February 10, 1763: Treaty of Paris The Treaty of Paris ended the French and Indian War in North America, granting the Britain control of all land to the east of the Mississippi River.

Spring - Summer 1763: Pontiac's War Begins An Indian leader, Pontiac, led Ottawa Indians in attacks against British forts near the Great Lakes, eight of which they sacked successfully. However, the British ultimately prevailed, and the Indians were forced to make peace.

October 7, 1763: King George III signs the Proclamation of 1763 The Proclamation of 1763 declared that all land transactions made to the west of the Appalachian crest would be governed by the British government rather than by the colonies.

April 5, 1764: The Sugar Act is Passed The Sugar Act lowered the import tax on foreign molasses in an attempt to deter smuggling, and placed a heavy tax on Madeira wine, which had traditionally been duty-free. The act mandated that many commodities shipped from the colonies had to pass through Britain before going to other European countries.

March 1765: The Stamp Act is Passed To be enacted on November 1, 1765, the Stamp Act required all colonists to purchase watermarked, taxed paper for use in newspapers and legal documents. The Stamp Act was the first internal tax ever imposed on the colonies by Parliament and aroused great opposition.

March 24, 1765: The Quartering Act Takes Effect The Quartering Act required colonial legislatures to pay for certain supplies for British troops stationed in each colony. The Quartering Act became controversial during 1766, when New York refuses to comply with it.

May 30, 1765: The Virginia House of Burgesses passes the Virginia Resolves The Virginia Resolves denied Parliament's right to tax the colonies under the Stamp Act, igniting opposition to the act in other colonial assemblies.

October 7, 1765: The Stamp Act Congress Meets in New York City The colonial legislatures sent representatives to New York, where they agreed broadly that Parliament had no right to tax the colonies or to deny colonists a fair trial.

March 4, 1766: The Stamp Act is Repealed In response to colonial resistance, Parliament repealed the Stamp Act, and passed the Declaratory Act on March 18, which states that Parliament may legislate for the colonies in all cases.

July 2, 1767: The Townshend duties are Enacted The Townshend duties was the popular name for the collected import taxes imposed by the Revenue Act of 1767. The Revenue Act taxed glass, lead, paint, paper, and tea entering the colonies. The duties were clearly passed in an effort to raise revenue for the British treasury rather than to regulate trade.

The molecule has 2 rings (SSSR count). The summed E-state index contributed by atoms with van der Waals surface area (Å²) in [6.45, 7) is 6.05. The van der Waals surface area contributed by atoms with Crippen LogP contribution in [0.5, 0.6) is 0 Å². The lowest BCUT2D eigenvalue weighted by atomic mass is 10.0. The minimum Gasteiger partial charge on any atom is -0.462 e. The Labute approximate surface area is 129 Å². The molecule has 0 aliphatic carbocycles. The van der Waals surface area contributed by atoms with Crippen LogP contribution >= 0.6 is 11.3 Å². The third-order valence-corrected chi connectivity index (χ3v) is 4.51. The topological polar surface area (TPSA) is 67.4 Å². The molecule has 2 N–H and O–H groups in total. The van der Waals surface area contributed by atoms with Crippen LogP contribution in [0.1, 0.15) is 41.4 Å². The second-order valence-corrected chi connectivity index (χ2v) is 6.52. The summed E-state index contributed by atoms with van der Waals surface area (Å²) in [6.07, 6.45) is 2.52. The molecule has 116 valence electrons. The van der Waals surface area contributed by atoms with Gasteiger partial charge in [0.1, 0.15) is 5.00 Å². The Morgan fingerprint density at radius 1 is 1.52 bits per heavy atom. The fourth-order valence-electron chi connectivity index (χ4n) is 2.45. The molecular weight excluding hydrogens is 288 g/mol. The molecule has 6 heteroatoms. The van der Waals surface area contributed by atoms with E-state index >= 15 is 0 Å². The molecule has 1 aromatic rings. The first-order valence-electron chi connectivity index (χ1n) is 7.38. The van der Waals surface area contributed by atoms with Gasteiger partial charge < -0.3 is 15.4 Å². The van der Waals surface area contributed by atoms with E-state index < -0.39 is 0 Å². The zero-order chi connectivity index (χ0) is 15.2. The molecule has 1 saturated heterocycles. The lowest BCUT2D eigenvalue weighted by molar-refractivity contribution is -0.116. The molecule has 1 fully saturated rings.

December 1767 John Dickinson Publishes Letters From a Pennsylvania Farmer Dickinson's series of twelve letters are published in almost every colonial newspaper. The letters exhorted Americans to resist the Townshend duties, enumerating the political arguments against the constitutionality of the Revenue Act.

February 11, 1768: Circular Letter Adopted by the Massachusetts House of Representatives The circular letter, drafted by Samuel Adams and sent to all of the other colonial legislatures, condemned taxation without representation and decried British efforts to make royal governors financially independent of the elected legislatures as a further deprivation of representative government. It spurred some other legislatures to draft similar letters, but most remain apathetic.

October 1, 1768: Troops Begin to Land in Boston In response to growing political unrest in Massachusetts, Britain sent troops to occupy the city in the final months of 1768. Tensions mounted between the troops and the civilians.

March 4, 1770: The Boston Massacre Troops in Boston squared off with a crowd of sailors led by Crispus Attucks. When the crowd knocked one soldier to the ground, the soldiers fired and killed 5 men.

April 12, 1770: The Townshend Duties are Repealed Under financial pressure from the colonists' non-importation policy, Parliament repealed all of the Townshend duties except for the tax on tea.

June 9, 1772: The Burning of the Gaspee In an act of open defiance against British rule, more than one hundred Rhode Island colonists burn the corrupt customs ship Gaspee to the waterline after it runs aground near Providence.

July 1773: Samuel Adams Publishes the Letters of Thomas Hutchinson Through the Committees of Correspondence Massachusetts' royal governor, Hutchinson, in his letters, advocates "an abridgement of what are called British liberties," and "a great restraint of natural liberty" in the colonies. The publication of these letters convinces Americans of a British plot to destroy their political freedom.

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